Demonstrators disrupt Supreme Court session to denounce Citizens United ruling
Supreme Court (AFP)

Several demonstrators disrupted the start of business at the U.S. Supreme Court on Wednesday on the fifth anniversary of the court's contentious ruling that lifted limits on corporate spending in federal election campaigns.

The usually tranquil Supreme Court chambers were jarred when one person stood up and denounced the 2010 Citizens United v. Federal Election Commission ruling just as the justices prepared to begin issuing decisions on cases argued earlier in the term.

As police were taking that person out of the chamber after wrestling the demonstrator to the ground, another protester started shouting "one person one vote" amid the clamor of chairs being knocked over. Another demonstrator began shouting about "the 99 percent," a reference to the majority of Americans as opposed to the richest 1 percent of the population.

The commotion lasted about a couple of minutes before police removed several protesters and the court got back to business, issuing rulings and hearing oral arguments in a closely watched housing discrimination case.

It was not the first disruption in the court chambers over the 2010 ruling. A Los Angeles man in February 2014 interrupted proceedings in a patent case by shouting slogans like "Money is not speech," "Corporations are not people" and "Overturn Citizens United."

The court's 5-4 decision in the Citizens United case dismantled restrictions on independent corporate and union expenditures in federal elections.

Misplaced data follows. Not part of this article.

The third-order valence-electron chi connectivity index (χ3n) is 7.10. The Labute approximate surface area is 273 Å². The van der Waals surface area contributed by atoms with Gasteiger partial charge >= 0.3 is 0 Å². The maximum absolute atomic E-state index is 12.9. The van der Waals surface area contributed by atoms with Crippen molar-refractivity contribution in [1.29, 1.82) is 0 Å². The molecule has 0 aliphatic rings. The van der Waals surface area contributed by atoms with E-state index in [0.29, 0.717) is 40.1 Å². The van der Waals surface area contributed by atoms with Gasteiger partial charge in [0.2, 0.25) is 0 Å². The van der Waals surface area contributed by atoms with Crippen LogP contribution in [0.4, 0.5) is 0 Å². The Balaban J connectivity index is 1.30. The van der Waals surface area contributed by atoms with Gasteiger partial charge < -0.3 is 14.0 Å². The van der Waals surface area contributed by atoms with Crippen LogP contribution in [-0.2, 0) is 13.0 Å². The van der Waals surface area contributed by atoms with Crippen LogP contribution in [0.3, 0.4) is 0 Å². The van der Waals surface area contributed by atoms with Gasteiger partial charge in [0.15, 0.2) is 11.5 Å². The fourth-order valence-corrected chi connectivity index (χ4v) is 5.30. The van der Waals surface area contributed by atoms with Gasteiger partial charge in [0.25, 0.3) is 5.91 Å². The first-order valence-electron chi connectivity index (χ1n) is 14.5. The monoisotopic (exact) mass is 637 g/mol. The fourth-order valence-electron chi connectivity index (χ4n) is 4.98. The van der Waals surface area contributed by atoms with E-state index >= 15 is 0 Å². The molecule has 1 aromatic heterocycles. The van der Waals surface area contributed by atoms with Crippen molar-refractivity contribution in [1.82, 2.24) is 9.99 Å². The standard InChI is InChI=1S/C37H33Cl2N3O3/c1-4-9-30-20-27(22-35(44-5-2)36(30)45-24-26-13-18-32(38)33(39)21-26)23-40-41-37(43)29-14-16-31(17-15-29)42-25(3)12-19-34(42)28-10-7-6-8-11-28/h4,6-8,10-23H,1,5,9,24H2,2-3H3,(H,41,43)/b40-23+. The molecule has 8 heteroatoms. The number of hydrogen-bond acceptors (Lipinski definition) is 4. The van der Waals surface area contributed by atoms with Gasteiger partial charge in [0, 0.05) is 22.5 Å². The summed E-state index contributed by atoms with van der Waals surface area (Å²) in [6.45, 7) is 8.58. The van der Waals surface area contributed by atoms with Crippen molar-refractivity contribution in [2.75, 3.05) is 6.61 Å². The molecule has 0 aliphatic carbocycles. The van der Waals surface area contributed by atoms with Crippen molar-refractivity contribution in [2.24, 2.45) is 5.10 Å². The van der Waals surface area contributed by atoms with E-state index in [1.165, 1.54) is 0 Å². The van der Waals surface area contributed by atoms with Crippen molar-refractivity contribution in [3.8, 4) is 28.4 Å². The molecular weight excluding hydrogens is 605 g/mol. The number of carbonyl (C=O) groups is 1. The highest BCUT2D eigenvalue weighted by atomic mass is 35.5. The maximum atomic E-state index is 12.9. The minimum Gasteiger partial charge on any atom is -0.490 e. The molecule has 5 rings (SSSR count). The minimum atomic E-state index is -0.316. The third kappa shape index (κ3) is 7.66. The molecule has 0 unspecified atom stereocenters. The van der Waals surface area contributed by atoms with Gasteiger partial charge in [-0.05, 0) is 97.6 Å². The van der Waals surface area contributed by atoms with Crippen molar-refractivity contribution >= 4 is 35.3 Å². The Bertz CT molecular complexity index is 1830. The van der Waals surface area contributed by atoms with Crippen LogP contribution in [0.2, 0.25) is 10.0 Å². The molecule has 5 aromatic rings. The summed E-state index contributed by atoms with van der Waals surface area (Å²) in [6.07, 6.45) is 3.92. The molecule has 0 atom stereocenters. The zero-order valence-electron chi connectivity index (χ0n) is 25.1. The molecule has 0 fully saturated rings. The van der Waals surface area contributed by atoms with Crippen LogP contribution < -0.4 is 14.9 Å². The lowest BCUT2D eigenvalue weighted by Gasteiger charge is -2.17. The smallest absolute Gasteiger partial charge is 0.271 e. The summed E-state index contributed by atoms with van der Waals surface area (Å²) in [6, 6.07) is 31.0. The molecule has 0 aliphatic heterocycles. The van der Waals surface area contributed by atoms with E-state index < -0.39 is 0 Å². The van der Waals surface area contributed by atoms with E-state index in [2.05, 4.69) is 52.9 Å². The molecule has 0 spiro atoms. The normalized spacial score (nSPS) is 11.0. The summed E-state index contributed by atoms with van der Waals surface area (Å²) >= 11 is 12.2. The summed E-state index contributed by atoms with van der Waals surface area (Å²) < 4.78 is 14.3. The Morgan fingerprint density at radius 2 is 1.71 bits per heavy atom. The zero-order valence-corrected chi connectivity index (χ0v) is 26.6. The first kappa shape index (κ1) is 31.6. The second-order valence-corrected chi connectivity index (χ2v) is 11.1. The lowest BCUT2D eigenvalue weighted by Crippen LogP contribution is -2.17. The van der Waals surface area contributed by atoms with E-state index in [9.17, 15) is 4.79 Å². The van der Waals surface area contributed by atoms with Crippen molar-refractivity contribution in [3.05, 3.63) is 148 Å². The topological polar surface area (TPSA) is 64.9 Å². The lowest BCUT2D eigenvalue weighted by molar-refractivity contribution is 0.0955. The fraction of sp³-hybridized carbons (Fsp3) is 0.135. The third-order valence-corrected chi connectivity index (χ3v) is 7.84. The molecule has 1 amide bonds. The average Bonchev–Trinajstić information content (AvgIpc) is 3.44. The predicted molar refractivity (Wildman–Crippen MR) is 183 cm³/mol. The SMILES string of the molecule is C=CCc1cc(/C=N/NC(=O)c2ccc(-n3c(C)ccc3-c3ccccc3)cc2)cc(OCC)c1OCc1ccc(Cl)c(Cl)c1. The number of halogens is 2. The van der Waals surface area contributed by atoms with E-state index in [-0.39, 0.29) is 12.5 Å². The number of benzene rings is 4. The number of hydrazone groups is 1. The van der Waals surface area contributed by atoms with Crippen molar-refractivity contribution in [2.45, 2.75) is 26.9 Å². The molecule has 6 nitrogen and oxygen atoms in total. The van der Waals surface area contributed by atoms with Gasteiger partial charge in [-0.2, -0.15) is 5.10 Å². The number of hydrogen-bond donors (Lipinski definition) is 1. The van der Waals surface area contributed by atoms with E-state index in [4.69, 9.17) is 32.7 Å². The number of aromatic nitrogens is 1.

Critics argue that the ruling opened the floodgates for money from corporations and undisclosed donors to flow into American politics and further boosted the influence of the wealthy in the electoral process.

Since the Citizens United ruling, there has been an escalation in such spending in U.S. presidential and congressional elections.

The high court was sharply divided in the 2010 ruling. The conservative justices in the majority emphasized the free speech rights of corporations under the U.S. Constitution and found that the government had no right to regulate political speech. The court's liberals warned that such unfettered campaign spending would have a corrosive effect on democracy.

Outbursts in the Supreme Court are rare. The most high-profile incident took place in 1983, when Hustler magazine publisher Larry Flynt was ejected from the court for shouting obscenities at the justices during oral arguments in a libel case.

(Reporting by Joan Biskupic and Lawrence Hurley; Editing by Will Dunham)